Toronto The Well | 174.03m | 46s | RioCan | Hariri Pontarini






That diagonal, oblong column to the left of the yellow crane in that last photo is really different. Interested to see how that fits in to the build (likely part of the arcade portion?).
Great context, thanks! It's been a real challenge fitting so many different parts of this to the plans - such a big build.
Another update from The Well today. First photo shows some of the internal piping sections for the Enwave Cistern. The cistern is so large, the piping is enclosed in a steel bracing structure to give it some rigidity and stability, as opposed to being just freestanding piping hanging down within the cistern.

The second and third photos show some of the crew (also visible in some of Red Mars photos above) on the north-west crane, and two more workers at ground level, slowly removing a defective cable - signs of fraying were found.



This project just may break the rebar record in construction've never see anything like it.
Without doubt, this is an impressive construction site for the city. However, in Ontario alone there have been much larger sites, such as The Darlington NGS site which had a dozen tower cranes during construction and hundreds of workers. The amount of rebar used on that site alone would be hard to compare with any city project.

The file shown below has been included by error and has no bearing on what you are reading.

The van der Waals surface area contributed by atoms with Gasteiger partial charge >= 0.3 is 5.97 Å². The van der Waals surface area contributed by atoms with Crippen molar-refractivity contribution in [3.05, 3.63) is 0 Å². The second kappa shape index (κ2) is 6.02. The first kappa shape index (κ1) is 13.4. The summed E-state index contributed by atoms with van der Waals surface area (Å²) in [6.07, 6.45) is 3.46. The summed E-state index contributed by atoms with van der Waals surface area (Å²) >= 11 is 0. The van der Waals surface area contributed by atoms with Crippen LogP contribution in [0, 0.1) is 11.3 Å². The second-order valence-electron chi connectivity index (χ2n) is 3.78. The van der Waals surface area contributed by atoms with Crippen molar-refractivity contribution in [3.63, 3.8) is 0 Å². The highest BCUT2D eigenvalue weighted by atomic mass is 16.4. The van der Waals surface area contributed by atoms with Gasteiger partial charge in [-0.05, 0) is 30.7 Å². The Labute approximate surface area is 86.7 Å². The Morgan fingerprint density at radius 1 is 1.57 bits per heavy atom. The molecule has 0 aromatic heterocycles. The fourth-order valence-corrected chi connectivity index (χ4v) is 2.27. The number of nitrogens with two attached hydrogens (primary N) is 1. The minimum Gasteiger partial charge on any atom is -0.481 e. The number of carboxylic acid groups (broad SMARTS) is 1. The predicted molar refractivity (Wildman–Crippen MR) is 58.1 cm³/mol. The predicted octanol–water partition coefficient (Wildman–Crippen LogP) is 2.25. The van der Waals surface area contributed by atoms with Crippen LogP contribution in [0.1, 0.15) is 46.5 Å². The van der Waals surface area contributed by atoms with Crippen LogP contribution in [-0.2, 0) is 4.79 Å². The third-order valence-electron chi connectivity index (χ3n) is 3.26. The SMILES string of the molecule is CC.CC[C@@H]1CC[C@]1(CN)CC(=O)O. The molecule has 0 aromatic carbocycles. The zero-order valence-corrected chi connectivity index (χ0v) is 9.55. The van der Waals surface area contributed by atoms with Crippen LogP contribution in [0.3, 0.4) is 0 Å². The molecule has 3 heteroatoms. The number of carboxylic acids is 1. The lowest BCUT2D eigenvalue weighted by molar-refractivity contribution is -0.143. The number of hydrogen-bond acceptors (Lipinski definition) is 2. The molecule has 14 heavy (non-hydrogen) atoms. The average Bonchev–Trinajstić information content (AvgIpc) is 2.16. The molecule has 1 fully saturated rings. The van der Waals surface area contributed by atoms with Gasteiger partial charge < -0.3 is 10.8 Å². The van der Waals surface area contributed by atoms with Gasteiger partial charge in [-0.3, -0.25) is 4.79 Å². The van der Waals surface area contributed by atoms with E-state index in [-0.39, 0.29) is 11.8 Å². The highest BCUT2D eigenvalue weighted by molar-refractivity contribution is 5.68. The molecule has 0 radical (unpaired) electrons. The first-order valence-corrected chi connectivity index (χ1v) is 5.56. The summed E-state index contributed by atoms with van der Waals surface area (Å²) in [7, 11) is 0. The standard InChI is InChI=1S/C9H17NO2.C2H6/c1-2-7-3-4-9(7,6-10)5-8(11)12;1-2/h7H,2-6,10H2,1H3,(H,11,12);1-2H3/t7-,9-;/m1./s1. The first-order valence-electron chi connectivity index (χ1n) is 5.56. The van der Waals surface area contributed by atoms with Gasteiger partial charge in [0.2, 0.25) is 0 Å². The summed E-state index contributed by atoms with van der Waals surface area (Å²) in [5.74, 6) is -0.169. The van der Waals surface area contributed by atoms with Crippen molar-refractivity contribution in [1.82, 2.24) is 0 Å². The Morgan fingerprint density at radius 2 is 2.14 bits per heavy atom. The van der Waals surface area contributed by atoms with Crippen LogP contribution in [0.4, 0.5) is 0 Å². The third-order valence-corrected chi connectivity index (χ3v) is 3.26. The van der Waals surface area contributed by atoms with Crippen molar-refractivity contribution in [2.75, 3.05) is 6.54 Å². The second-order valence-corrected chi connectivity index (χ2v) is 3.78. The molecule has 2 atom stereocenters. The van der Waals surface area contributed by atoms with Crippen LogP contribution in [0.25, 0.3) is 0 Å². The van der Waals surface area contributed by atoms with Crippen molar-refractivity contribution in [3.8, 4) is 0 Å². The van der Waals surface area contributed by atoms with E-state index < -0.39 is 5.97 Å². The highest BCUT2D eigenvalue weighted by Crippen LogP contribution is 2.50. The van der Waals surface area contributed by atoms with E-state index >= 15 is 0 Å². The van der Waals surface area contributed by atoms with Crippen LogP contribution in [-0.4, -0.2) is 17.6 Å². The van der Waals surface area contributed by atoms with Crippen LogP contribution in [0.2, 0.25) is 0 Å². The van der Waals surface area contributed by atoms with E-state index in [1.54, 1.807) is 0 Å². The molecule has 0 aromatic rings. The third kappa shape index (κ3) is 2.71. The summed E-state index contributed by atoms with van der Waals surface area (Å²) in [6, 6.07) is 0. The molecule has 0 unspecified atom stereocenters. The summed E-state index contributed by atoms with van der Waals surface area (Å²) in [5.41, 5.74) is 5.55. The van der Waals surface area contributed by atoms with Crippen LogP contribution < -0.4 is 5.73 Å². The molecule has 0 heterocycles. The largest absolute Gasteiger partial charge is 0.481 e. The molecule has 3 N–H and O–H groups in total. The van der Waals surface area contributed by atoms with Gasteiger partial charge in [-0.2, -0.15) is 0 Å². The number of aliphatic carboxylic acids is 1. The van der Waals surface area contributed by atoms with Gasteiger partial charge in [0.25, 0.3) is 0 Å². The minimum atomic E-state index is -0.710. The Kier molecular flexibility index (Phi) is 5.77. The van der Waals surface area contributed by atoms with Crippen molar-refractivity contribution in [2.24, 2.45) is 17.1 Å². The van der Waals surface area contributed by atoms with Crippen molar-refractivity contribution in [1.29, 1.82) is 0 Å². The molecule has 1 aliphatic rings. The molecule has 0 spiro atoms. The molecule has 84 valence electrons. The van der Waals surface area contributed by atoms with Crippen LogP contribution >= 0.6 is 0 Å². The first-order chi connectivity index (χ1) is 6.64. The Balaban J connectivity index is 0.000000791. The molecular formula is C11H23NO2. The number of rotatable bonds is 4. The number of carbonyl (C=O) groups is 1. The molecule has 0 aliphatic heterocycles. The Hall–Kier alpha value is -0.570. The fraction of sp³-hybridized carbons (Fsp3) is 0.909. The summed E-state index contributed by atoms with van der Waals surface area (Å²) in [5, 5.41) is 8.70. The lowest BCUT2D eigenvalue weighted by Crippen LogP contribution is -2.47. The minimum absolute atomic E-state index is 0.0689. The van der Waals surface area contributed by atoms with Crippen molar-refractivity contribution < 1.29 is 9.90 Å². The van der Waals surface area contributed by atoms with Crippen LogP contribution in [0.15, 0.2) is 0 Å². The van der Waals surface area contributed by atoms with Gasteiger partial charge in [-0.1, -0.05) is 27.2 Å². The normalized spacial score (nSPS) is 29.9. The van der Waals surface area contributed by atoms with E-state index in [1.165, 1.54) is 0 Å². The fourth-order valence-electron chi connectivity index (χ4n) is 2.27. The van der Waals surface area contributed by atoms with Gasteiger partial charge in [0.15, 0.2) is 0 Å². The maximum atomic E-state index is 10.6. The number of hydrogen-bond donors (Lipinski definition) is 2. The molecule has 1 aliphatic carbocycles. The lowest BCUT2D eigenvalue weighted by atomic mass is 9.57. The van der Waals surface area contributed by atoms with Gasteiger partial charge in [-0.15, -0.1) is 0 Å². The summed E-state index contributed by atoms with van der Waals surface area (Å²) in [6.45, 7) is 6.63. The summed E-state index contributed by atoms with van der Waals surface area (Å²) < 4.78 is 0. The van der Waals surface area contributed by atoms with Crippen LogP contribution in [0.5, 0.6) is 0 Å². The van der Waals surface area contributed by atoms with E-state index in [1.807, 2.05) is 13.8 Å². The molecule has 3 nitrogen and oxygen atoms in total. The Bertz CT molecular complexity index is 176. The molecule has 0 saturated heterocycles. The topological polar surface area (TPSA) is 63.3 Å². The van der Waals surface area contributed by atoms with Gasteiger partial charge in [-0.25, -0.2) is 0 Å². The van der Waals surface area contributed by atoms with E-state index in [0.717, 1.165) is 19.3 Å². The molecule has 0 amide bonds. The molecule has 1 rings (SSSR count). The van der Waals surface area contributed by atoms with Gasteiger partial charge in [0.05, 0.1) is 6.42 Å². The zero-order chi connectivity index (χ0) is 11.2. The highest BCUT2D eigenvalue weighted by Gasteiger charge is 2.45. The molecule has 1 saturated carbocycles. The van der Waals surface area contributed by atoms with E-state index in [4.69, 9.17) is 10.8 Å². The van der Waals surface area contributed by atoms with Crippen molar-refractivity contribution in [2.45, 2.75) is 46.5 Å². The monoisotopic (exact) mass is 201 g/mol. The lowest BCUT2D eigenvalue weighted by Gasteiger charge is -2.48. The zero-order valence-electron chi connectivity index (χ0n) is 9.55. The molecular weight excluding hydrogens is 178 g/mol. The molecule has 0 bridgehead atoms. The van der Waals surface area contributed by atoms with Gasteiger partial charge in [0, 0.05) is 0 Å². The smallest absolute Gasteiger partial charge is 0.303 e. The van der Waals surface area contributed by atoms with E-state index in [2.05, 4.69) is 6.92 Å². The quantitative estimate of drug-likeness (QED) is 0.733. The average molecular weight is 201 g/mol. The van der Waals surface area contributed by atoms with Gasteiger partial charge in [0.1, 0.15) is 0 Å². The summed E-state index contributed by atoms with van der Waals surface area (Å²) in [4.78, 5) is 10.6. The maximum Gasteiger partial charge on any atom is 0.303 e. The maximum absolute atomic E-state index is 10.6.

Was Pickering nuclear built all at once? it's a much larger facility than Darlington.

Pickering NGS (nuclear generating station) was built in two stages, Pickering A from 1966 through to commissioning in the early 1970's, and Pickering B in the early 1980's with completion in 1986. Each stage Picker A and Pickering B contains four reactors of approximately 515 (A) and 516 (B) megawatts. Two of Pickering A's reactors are on permanent layup, pending ultimate shutdown and decommissioning of the Pickering site, planned to start in the mid 2020's.

While Darlington has larger reactors, it only has four units. Bruce is by far the largest, with eight reactors in two stages - Bruce A and Bruce B, all much larger than the Pickering reactors. Both the Darlington and Bruce sites are currently undergoing mid-life upgrades and refurbishments on a reactor by reactor basis, with the ultimate shutdown of the remaining Pickering units to take place once the Bruce and Darlington reactors are all substantially back in operation.